By the Numbers. High Blood Pressure: 1 in 3 Adults has high blood pressure; 1 in 3 Adults with high blood pressure does not get treatment; 1 in 2 Adults with high blood pressure does not have it under control. High Cholesterol: 1 in 3 Adults has high cholesterol; 1 in 2 Adults with high cholesterol does not get treatment; 2 in 3 Adults who have high cholesterol do not have it under control.

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Prehypertension: When your blood pressure is slightly higher than the normal 120/80, but lower than 140/90, it’s called prehypertension. Prehypertension can raise your risk for heart disease and stroke, so doctors will often recommend lifestyle changes, such as exercise and healthier eating habits, to help lower your blood pressure to the normal range.
Medicines are available if these changes do not help control your blood pressure within 3 to 6 months. Diuretics help rid your body of water and sodium. ACE inhibitors block the enzyme that raises your blood pressure. Other types of medicines— beta blockers, calcium channel blockers, and other vasodilators—work in different ways, but their overall effect is to help relax and widen your blood vessels and reduce the pressure inside the vessel. [See also the free government publication “Medicines to Help You: High Blood Pressure” (PDF) from the US Food and Drug Administration.]
As you age, prevention becomes even more important. Systolic pressure tends to creep up once you’re older than 50, and it’s far more important in predicting the risk of coronary heart disease and other conditions. Certain health conditions, such as diabetes and kidney disease, may also play a role. Talk to your doctor about how you can manage your overall health to help prevent the onset of hypertension.
Mayo Clinic: “Dietary fiber: Essential for a healthy diet,” “HDL cholesterol: How to boost your 'good' cholesterol,” “Cholesterol levels: What numbers should you aim for?” “High blood pressure,” “Triglycerides: Why do they matter?” “Strength Training: Get Stronger, Leaner, and Healthier,” “Trans fat is double trouble for your heart health,” “Meditation: A simple, fast way to reduce stress,” “Dietary Fats: Know Which Ones to Choose.”
Diastolic pressure is the force exerted by the blood on the walls of arteries as it flows through these blood vessels between heartbeats. In IDH, the diastolic pressure is generally elevated because tiny arteries, called arterioles, in the body are narrower than usual. This compresses the blood flowing through the arterioles, thus raising the pressure.
Obesity: As body weight increases, the blood pressure rises. Obesity is defined as having a body mass index (BMI) greater than 30 kg/m. A BMI of 25-30 kg/m is considered overweight (BMI=weight in pounds x 703/ height in inches). Being overweight increases the risk of high blood pressure. Healthcare professionals recommend that all individuals who are obese and have high blood pressure lose weight until they are within 15% of their healthy body weight.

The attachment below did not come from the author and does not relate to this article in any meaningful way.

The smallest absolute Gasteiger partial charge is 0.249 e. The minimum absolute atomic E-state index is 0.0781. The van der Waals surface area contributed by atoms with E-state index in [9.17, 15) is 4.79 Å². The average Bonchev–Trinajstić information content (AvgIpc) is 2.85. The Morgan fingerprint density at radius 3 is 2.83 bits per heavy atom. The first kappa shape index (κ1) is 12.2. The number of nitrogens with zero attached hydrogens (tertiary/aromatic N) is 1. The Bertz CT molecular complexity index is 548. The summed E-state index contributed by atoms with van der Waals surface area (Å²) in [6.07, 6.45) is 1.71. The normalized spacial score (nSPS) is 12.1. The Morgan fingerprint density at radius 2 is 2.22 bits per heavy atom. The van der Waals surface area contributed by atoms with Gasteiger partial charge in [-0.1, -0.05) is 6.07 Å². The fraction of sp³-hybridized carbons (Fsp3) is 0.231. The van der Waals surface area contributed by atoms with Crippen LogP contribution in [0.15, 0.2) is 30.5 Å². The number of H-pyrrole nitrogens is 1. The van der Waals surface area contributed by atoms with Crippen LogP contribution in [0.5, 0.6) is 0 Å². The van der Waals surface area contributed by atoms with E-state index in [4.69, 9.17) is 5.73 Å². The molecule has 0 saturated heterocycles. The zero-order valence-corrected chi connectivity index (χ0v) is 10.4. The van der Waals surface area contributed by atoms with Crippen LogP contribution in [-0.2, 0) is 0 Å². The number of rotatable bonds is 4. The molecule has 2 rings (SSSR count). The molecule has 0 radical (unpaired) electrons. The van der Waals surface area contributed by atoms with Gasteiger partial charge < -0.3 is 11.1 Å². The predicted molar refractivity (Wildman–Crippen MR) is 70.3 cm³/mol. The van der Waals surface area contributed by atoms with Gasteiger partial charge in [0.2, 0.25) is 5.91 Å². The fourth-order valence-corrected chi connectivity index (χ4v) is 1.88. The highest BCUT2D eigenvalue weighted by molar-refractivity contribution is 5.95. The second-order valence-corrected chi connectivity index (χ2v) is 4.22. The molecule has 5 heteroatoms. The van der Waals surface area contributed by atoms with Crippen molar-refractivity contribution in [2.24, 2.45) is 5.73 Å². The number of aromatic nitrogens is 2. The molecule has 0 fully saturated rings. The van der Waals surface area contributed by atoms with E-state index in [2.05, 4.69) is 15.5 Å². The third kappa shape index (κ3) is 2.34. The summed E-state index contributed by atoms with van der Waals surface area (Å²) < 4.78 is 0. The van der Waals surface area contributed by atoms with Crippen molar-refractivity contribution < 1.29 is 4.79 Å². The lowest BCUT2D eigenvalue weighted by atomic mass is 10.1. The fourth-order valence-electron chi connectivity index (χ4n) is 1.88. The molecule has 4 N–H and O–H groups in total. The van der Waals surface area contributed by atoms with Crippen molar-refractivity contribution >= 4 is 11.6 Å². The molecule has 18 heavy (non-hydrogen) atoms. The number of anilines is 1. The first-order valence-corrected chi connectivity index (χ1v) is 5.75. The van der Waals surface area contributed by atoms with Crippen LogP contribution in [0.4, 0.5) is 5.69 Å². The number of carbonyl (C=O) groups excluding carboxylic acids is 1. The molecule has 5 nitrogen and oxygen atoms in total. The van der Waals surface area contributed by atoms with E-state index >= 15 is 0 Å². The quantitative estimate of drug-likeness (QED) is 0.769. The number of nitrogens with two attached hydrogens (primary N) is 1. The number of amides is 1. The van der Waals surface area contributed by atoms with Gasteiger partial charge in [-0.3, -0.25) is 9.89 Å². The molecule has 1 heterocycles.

A meta-analysis of individual patient data from randomized controlled trials found the lowest diastolic blood pressure for which cardiovascular outcomes improve is 85 mm Hg for untreated hypertensives and 80 mm Hg for treated hypertensives.[5] The authors concluded "poor health conditions leading to low blood pressure and an increased risk for death probably explain the J-shaped curve".[5] Interpreting the meta-analysis is difficult, but avoiding a diastolic blood pressure below 68–70 mm Hg seems reasonable because:
Kidney scarring (glomerulosclerosis). Glomerulosclerosis (gloe-mer-u-loe-skluh-ROE-sis) is a type of kidney damage caused by scarring of the glomeruli (gloe-MER-u-li). The glomeruli are tiny clusters of blood vessels within your kidneys that filter fluid and waste from your blood. Glomerulosclerosis can leave your kidneys unable to filter waste effectively, leading to kidney failure.
Regular visits with your doctor are also key to controlling your blood pressure. If your blood pressure is well-controlled, check with your doctor about how often you need to check it. Your doctor may suggest checking it daily or less often. If you're making any changes in your medications or other treatments, your doctor may recommend you check your blood pressure starting two weeks after treatment changes and a week before your next appointment.
The main risk from high cholesterol is coronary heart disease. If the cholesterol level is too high, cholesterol can build up in the walls of your arteries. Over time, this build-up -- called plaque -- causes hardening of the arteries or atherosclerosis. This causes arteries to become narrowed, which slows the blood flow to the heart muscle. Reduced blood flow can result in angina (chest pain) or in a heart attack if a blood vessel gets blocked completely.
Diabetes can upset the balance between HDL and LDL cholesterol levels. People with diabetes tend to have LDL particles that stick to arteries and damage blood vessel walls more easily. Glucose (a type of sugar) attaches to lipoproteins (a cholesterol-protein package that enables cholesterol to travel through blood). Sugarcoated LDL remains in the bloodstream longer and may lead to the formation of plaque. People with diabetes tend to have low HDL and high triglyceride (another kind of blood fat) levels. Both of these boost the risk of heart and artery disease.
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What is a normal blood pressure? Blood pressure is essential to life because it forces the blood around the body, delivering all the nutrients it needs. Here, we explain how to take your blood pressure, what the readings mean, and what counts as low, high, and normal. The article also offers some tips on how to maintain healthy blood pressure. Read now